When asking, how fast should I run, we should realize we need more information. The question has a way of making its point as the title of this blog post.
Details or Lack of Details
Have you ever noticed that two people answer the same question differently? There are many reasons for this, and honestly, the reason is rarely a matter of intelligence. We have different personalities, different experiences, different cultures.
When we answer questions, we need to give the right level of detail. The appropriate level of detail will vary from one person to the next. We need to look no farther than a drug commercial to realize the truth that nursing mothers have a different need than those who are not nursing mothers.
Determining Level of Detail
When there is a small group of people or an individual, it is much easier to determine the proper level of detail. In some cases, the level of detail is the same for everyone involved.
When should people go to vote? Well, the time to go to vote is the same day for everyone. If you cannot vote on that day, we have a standard that provides for that. You vote absentee. The level of detail is very apparent for both of these groups.
What about a large conference where you have thousands of people gathering. Say you are feeding people meals at a meeting with over 2,000 individuals in attendance. What if someone is diabetic? If someone is allergic to peanut butter, would that matter? Lets say someone does not eat pork or any meat in their diet, how would that change things for them?
What we see is different needs drive varying levels of detail for the same crowds. While these could all be delegates to a national political convention, who vote in person or absentee, their level of diet detail is more involved. The complexity of dietary needs doesn’t change the degree of detail required for voting, though.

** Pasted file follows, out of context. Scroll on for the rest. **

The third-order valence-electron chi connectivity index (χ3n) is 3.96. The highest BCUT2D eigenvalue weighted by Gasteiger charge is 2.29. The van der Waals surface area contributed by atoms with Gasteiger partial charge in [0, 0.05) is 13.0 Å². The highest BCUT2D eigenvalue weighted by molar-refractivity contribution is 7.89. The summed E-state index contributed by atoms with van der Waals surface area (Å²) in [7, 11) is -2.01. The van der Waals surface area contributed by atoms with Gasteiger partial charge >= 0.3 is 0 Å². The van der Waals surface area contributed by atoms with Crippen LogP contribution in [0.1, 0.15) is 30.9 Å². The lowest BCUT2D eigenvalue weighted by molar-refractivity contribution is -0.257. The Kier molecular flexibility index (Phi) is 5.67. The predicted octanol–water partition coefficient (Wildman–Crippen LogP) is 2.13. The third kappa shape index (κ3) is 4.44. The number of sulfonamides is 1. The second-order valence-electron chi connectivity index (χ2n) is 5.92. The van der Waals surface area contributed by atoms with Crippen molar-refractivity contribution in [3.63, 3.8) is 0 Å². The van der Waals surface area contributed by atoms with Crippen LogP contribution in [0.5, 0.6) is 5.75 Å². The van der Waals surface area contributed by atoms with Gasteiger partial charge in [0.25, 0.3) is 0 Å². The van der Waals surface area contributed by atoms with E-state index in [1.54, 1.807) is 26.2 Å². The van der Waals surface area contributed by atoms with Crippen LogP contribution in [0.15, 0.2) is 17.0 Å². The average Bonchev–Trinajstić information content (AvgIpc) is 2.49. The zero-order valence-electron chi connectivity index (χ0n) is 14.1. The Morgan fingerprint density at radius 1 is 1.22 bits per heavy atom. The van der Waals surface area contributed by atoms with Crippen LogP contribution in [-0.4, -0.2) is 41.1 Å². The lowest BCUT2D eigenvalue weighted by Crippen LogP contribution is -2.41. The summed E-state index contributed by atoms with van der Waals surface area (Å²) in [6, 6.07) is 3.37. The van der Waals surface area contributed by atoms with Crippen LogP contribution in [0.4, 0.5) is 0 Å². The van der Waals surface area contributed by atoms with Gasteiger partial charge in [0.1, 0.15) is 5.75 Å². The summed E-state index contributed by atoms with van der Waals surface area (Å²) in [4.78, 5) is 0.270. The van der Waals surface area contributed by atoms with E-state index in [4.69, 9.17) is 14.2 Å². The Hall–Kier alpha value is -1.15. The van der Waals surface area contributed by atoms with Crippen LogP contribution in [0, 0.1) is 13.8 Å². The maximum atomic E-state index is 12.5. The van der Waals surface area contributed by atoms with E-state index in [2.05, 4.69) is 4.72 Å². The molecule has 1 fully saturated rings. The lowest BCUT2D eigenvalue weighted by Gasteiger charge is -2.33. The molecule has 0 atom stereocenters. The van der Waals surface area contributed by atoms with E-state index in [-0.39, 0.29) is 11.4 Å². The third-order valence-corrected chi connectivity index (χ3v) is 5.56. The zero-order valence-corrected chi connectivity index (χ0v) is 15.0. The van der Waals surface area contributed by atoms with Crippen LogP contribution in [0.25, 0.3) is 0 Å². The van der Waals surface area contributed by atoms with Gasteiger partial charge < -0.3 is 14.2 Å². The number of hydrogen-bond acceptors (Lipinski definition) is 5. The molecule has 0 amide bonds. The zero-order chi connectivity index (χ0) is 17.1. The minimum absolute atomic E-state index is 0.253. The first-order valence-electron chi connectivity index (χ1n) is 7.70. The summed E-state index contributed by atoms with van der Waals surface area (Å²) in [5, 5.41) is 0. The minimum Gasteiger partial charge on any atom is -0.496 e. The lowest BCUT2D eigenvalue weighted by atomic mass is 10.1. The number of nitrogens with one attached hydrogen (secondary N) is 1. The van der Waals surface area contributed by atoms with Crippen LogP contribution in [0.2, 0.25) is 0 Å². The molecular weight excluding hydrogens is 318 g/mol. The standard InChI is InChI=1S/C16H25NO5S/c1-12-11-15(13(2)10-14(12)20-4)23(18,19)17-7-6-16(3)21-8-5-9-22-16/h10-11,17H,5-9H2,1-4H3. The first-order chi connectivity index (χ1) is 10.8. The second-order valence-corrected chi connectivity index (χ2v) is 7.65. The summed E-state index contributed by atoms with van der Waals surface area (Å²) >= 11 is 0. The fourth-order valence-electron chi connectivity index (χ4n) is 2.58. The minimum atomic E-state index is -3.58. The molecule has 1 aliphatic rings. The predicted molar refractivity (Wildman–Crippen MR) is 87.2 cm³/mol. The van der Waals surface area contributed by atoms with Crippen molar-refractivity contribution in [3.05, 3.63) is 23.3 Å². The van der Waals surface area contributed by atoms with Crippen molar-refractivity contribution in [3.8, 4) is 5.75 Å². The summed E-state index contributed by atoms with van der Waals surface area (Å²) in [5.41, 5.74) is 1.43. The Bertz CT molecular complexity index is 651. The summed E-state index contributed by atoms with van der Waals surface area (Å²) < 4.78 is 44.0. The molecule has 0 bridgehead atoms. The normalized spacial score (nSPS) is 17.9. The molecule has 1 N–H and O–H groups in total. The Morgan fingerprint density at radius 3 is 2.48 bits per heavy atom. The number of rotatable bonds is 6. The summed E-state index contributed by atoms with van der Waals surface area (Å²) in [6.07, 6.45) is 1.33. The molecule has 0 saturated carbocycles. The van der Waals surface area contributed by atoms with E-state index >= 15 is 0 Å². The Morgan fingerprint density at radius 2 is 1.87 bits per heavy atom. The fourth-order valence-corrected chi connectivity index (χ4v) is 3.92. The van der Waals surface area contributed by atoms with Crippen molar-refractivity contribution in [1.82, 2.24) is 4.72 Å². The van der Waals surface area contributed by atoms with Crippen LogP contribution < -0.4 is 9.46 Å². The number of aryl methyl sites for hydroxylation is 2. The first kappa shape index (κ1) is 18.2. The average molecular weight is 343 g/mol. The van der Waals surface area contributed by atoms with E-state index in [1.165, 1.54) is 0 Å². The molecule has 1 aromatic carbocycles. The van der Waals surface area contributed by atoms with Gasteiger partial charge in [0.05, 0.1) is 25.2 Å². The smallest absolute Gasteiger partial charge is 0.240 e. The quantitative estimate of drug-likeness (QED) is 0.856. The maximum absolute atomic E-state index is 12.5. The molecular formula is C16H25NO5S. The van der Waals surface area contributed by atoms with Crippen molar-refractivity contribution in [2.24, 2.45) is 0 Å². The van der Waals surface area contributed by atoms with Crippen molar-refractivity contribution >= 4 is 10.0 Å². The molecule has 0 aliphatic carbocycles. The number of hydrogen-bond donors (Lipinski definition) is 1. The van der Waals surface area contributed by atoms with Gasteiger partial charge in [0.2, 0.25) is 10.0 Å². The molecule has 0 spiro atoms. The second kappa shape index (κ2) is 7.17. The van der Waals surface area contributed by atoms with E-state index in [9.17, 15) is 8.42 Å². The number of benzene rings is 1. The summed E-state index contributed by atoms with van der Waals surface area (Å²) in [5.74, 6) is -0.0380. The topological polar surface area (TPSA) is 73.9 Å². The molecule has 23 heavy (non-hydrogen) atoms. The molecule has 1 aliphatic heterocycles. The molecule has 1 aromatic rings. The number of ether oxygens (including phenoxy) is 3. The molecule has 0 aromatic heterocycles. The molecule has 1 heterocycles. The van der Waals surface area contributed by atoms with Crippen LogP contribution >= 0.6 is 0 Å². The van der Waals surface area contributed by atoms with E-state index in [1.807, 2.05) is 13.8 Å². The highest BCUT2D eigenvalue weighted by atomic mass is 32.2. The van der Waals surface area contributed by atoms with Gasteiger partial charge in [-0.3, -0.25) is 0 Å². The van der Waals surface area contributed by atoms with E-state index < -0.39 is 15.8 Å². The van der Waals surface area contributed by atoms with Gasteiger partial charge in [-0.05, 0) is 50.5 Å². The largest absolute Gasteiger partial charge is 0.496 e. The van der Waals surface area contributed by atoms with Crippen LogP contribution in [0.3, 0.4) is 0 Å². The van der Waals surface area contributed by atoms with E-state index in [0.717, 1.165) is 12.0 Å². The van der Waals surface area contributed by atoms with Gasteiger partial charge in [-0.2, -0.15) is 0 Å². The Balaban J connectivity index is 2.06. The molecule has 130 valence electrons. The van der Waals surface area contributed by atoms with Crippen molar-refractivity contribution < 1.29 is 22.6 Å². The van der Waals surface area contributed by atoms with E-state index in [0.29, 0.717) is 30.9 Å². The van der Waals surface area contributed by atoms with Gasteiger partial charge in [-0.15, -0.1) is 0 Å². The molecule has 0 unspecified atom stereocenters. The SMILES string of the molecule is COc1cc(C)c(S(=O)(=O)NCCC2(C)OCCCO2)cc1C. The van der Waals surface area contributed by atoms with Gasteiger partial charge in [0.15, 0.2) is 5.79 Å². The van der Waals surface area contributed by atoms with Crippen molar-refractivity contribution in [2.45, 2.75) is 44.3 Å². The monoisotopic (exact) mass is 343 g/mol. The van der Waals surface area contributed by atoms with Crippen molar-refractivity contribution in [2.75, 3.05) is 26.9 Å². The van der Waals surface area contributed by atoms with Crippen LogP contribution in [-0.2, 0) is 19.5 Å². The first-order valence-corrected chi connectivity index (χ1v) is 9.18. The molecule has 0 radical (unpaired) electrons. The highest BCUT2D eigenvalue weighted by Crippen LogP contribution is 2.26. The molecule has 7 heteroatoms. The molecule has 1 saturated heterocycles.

We need to remember some factors when it comes to accurate evaluations of the level of detail required. At the end of the day, we need to remember that people matter. If we forget that, then the myth that it is the principle of the thing is a facade.
People have needs. They need income, family, health, and purpose. That is not meant to be an inclusive list because that level of detail is not necessary here. And the comment of detail there was not planned, but I did end up laughing about it.
The needs of people quickly outweigh the resources available to serve them. If we had all the material and monetary stores, it took to solve those needs we still would be limited by time.
How do we figure out what to do if we don’t have enough? It raises the question of how did we determine what was sufficient? If we provide all the needs, we will work against people’s sense of value. All of us benefit from having meaning. So don’t feel guilty that you cannot provide everything that someone needs. It is good for people to have to get involved in their future.
We need to be there to help. It is also risky to make another completely dependent on us. Many software developers call this the bus factor. If you got hit by a bus, would they be able to survive without you?
When we serve others, what is the critical value of the things we do or provide for them? Are we serving them if our demise would be a tragedy? It is appropriate to profit from helping others in ways they benefit. It is wrong to put them at risk to maximize our profits.
General Game Plan
That is just three factors. In general, we need to ask, are we looking at the right level of detail? Are we building a space shuttle or a food pantry for the family? The standard of detail between those is very different.
Ask yourself when doing something new if the detail level is correct. You should also ask yourself when times change if the detail and/or activity are appropriate. It would also be good to ask yourself if small items within the scope of detail should be broken down, and split out into a sub-project with more detail.
The main reason we tend to have unasked questions is we have the wrong level of detail. So, make the level of detail part of the question.